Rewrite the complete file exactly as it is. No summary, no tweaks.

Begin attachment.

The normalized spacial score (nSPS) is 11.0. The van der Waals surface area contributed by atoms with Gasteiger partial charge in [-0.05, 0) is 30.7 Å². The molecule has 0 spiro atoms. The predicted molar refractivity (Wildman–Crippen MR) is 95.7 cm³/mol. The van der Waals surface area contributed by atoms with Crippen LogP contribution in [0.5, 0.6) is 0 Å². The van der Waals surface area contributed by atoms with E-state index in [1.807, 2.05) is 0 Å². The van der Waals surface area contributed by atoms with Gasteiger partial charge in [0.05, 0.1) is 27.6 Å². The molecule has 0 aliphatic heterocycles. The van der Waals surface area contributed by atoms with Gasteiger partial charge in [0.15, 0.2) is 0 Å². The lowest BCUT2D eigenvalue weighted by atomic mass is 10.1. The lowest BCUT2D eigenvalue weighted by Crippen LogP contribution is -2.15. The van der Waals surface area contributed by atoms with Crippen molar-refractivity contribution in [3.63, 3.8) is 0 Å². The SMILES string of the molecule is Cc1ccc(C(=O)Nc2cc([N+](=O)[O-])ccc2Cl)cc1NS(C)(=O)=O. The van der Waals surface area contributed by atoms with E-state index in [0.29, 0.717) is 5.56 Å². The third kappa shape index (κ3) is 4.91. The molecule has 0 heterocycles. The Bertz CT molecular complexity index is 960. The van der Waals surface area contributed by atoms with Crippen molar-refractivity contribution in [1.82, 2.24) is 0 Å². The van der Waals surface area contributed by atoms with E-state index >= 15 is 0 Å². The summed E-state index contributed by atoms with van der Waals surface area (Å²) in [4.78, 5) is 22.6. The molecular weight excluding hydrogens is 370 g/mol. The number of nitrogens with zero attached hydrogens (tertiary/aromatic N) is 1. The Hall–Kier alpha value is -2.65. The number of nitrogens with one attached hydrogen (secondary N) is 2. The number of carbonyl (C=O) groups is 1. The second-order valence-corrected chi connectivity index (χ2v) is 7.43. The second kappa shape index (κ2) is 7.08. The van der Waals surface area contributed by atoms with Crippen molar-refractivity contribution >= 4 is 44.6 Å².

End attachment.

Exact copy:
The normalized spacial score (nSPS) is 11.0. The van der Waals surface area contributed by atoms with Gasteiger partial charge in [-0.05, 0) is 30.7 Å². The molecule has 0 spiro atoms. The predicted molar refractivity (Wildman–Crippen MR) is 95.7 cm³/mol. The van der Waals surface area contributed by atoms with Crippen LogP contribution in [0.5, 0.6) is 0 Å². The van der Waals surface area contributed by atoms with E-state index in [1.807, 2.05) is 0 Å². The van der Waals surface area contributed by atoms with Gasteiger partial charge in [0.05, 0.1) is 27.6 Å². The molecule has 0 aliphatic heterocycles. The van der Waals surface area contributed by atoms with Gasteiger partial charge in [0.15, 0.2) is 0 Å². The lowest BCUT2D eigenvalue weighted by atomic mass is 10.1. The lowest BCUT2D eigenvalue weighted by Crippen LogP contribution is -2.15. The van der Waals surface area contributed by atoms with Crippen molar-refractivity contribution in [3.63, 3.8) is 0 Å². The SMILES string of the molecule is Cc1ccc(C(=O)Nc2cc([N+](=O)[O-])ccc2Cl)cc1NS(C)(=O)=O. The van der Waals surface area contributed by atoms with E-state index in [0.29, 0.717) is 5.56 Å². The third kappa shape index (κ3) is 4.91. The molecule has 0 heterocycles. The Bertz CT molecular complexity index is 960. The van der Waals surface area contributed by atoms with Crippen molar-refractivity contribution in [1.82, 2.24) is 0 Å². The van der Waals surface area contributed by atoms with E-state index >= 15 is 0 Å². The summed E-state index contributed by atoms with van der Waals surface area (Å²) in [4.78, 5) is 22.6. The molecular weight excluding hydrogens is 370 g/mol. The number of nitrogens with zero attached hydrogens (tertiary/aromatic N) is 1. The Hall–Kier alpha value is -2.65. The number of nitrogens with one attached hydrogen (secondary N) is 2. The number of carbonyl (C=O) groups is 1. The second-order valence-corrected chi connectivity index (χ2v) is 7.43. The second kappa shape index (κ2) is 7.08. The van der Waals surface area contributed by atoms with Crippen molar-refractivity contribution >= 4 is 44.6 Å².